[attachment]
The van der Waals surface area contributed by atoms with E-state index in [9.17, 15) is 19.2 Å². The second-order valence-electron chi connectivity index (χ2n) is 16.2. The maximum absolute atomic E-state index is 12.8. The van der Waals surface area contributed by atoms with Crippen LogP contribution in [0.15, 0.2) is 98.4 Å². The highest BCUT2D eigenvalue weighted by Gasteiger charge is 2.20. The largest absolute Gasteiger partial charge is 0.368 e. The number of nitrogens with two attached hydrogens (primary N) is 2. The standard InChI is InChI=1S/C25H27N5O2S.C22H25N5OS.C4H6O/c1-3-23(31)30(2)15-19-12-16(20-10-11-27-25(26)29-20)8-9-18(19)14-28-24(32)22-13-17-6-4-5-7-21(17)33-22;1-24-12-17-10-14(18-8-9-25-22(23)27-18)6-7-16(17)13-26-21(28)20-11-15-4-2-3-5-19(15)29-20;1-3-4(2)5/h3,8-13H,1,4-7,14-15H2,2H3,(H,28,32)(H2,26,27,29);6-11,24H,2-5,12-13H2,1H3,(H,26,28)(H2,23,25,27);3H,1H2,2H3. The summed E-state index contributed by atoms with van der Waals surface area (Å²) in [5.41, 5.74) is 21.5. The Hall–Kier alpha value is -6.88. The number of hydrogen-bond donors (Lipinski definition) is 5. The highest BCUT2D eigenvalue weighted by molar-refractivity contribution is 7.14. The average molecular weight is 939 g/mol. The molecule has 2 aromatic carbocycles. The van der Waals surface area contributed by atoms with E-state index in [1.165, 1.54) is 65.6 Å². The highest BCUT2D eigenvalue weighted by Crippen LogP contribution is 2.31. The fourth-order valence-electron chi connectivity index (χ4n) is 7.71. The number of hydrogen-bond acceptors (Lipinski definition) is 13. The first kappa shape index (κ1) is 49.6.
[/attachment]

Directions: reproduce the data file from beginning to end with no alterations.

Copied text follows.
The van der Waals surface area contributed by atoms with E-state index in [9.17, 15) is 19.2 Å². The second-order valence-electron chi connectivity index (χ2n) is 16.2. The maximum absolute atomic E-state index is 12.8. The van der Waals surface area contributed by atoms with Crippen LogP contribution in [0.15, 0.2) is 98.4 Å². The highest BCUT2D eigenvalue weighted by Gasteiger charge is 2.20. The largest absolute Gasteiger partial charge is 0.368 e. The number of nitrogens with two attached hydrogens (primary N) is 2. The standard InChI is InChI=1S/C25H27N5O2S.C22H25N5OS.C4H6O/c1-3-23(31)30(2)15-19-12-16(20-10-11-27-25(26)29-20)8-9-18(19)14-28-24(32)22-13-17-6-4-5-7-21(17)33-22;1-24-12-17-10-14(18-8-9-25-22(23)27-18)6-7-16(17)13-26-21(28)20-11-15-4-2-3-5-19(15)29-20;1-3-4(2)5/h3,8-13H,1,4-7,14-15H2,2H3,(H,28,32)(H2,26,27,29);6-11,24H,2-5,12-13H2,1H3,(H,26,28)(H2,23,25,27);3H,1H2,2H3. The summed E-state index contributed by atoms with van der Waals surface area (Å²) in [5.41, 5.74) is 21.5. The Hall–Kier alpha value is -6.88. The number of hydrogen-bond donors (Lipinski definition) is 5. The highest BCUT2D eigenvalue weighted by molar-refractivity contribution is 7.14. The average molecular weight is 939 g/mol. The molecule has 2 aromatic carbocycles. The van der Waals surface area contributed by atoms with E-state index in [1.165, 1.54) is 65.6 Å². The highest BCUT2D eigenvalue weighted by Crippen LogP contribution is 2.31. The fourth-order valence-electron chi connectivity index (χ4n) is 7.71. The number of hydrogen-bond acceptors (Lipinski definition) is 13. The first kappa shape index (κ1) is 49.6.